It's as important as the college acceptance letter but rarely as black and white.
A school's financial aid offer typically maps out your expected family contribution and what scholarships or need-based aid you qualify for, not only in the first year but throughout your college career.
Financially, a lot is at stake. With prices steadily rising, cost is a major concern when selecting a school for this year's high school seniors.
At public, four-year institutions, tuition plus room and board for the current school year hit $21,370, according to the College Board. At four-year private universities, the cost was more than double that: $48,510, on average.
However, about two-thirds of all full-time students receive aid, which can bring a school's sticker price significantly down.
Your net price is a college's tuition and fees minus grants, scholarships and education tax benefits, according to the College Board.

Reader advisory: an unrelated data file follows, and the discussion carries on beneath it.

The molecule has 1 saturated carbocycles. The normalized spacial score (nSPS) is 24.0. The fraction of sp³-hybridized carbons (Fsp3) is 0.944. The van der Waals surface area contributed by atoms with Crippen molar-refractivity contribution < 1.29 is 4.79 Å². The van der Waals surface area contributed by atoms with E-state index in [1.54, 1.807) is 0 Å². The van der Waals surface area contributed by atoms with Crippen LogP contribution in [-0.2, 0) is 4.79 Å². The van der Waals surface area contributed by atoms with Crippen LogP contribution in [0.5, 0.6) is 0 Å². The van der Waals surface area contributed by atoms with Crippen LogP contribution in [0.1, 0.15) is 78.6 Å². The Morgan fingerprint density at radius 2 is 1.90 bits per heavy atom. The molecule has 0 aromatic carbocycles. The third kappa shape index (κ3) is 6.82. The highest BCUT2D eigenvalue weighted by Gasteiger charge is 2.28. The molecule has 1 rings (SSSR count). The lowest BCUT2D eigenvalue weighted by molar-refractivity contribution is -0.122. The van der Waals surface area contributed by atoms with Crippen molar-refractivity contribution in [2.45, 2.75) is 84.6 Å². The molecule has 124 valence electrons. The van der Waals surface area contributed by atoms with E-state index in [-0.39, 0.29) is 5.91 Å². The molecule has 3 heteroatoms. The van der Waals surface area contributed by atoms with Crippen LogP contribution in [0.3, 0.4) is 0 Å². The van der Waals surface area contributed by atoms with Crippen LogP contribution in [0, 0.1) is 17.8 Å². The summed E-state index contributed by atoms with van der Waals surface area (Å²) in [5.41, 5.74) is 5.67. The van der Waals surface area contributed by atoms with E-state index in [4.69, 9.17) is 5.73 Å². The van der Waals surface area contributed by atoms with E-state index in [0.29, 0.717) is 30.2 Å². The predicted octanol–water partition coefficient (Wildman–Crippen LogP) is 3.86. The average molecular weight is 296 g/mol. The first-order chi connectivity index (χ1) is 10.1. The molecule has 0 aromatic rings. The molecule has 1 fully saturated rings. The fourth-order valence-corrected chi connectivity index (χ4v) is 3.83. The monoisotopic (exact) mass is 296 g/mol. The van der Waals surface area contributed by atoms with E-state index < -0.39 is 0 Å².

The first thing families should do is take the time to understand the financial aid award letter — particularly the difference between scholarships and loans, said Ashley Boucher, a spokeswoman for Sallie Mae, which provides loans to students.
"It will show free money, like scholarships and grants, and borrowed money, like loans," she said. "Not every offer is created equally.
"If you compare a package that has a higher percentage of loans, it might make sense to take a smaller package that has more money that doesn't have to be repaid," she added.